Japanese car-maker Toyota announced that it plans to invest $10 billion in the US over the next five years the latest car giant to announce major investments.
Toyota’s North America chief executive, Jim Lentz, revealed the pronouncement at the Detroit motor show.
He also clarified that this announcement had nothing to do with President-elect Donald Trump’s aggression to imported cars, but was part of its present strategy.
In the recent weeks, Mr Trump has been warning tax firms that make cars in Mexico for the US market. Mr Lentz also said the money was going on a new HQs in Texas and improve the current US car plants.
Earlier, another car-maker giant BMW also revealed that it was “absolutely” steadfast to a new plant in Mexico, despite Mr Trump’s opposition to such policies.
German giant plans to invest more than $1 billion on a plant in Mexico, while other firms are spending in the US or moving production back.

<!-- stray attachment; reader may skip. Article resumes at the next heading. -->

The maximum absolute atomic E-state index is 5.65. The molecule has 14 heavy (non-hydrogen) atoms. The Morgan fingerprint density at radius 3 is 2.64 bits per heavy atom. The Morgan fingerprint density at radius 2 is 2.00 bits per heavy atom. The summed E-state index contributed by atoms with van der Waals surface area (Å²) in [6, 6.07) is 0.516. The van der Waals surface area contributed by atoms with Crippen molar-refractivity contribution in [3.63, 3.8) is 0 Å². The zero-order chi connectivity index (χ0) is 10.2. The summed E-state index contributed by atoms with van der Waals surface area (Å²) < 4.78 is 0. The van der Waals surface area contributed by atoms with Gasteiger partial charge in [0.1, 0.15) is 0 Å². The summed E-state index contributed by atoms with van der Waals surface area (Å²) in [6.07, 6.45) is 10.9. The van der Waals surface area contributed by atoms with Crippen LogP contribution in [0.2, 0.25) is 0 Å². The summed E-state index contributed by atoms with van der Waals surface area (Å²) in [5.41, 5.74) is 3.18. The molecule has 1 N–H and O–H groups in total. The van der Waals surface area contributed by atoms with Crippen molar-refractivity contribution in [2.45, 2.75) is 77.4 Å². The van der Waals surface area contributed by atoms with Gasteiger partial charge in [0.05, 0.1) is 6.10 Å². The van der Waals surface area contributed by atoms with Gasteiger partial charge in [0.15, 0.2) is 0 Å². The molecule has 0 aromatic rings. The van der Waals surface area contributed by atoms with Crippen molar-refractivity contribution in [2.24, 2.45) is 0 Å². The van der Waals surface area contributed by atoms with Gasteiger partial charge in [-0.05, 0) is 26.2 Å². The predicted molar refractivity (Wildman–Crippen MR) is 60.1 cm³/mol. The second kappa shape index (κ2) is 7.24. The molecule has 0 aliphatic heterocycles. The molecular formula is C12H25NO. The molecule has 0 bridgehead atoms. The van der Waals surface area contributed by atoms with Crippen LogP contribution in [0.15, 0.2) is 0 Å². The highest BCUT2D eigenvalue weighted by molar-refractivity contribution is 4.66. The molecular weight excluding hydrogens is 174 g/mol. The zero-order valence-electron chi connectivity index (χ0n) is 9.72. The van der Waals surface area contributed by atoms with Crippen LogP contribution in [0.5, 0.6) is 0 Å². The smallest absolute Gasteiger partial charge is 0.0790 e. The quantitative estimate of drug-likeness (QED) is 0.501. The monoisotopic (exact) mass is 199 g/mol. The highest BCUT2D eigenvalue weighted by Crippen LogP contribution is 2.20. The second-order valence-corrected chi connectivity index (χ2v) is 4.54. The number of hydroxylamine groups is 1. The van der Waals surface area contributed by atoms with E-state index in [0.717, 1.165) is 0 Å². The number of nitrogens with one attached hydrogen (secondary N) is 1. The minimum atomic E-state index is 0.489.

Over the last week, Fiat Chrysler Automobiles (FCA) revealed a $1 billion plan to produce three Jeep models in the US.
FCA will also move the production of a Ram pickup truck from Mexico to the US.
Last week, Mr Trump slated General Motors for building cars in Mexico for the US market.
“General Motors is sending Mexican-made model of Chevy Cruze to US car dealers tax-free across border. Make in USA or pay big border tax!” he tweeted.
He also warned Toyota with a border tax if it went forward with a new plant in Mexico.
Mr. Lentz also said that Toyota had been planning for the Mexico plant for at least two years before publicizing the move in 2015 and that it was a long-term decision.
BMW sales and marketing director Ian Robertson said that the company was investing $1 billion in its plant in South Carolina and underlined that BMW was the biggest exporter of cars, in terms of value, from the US.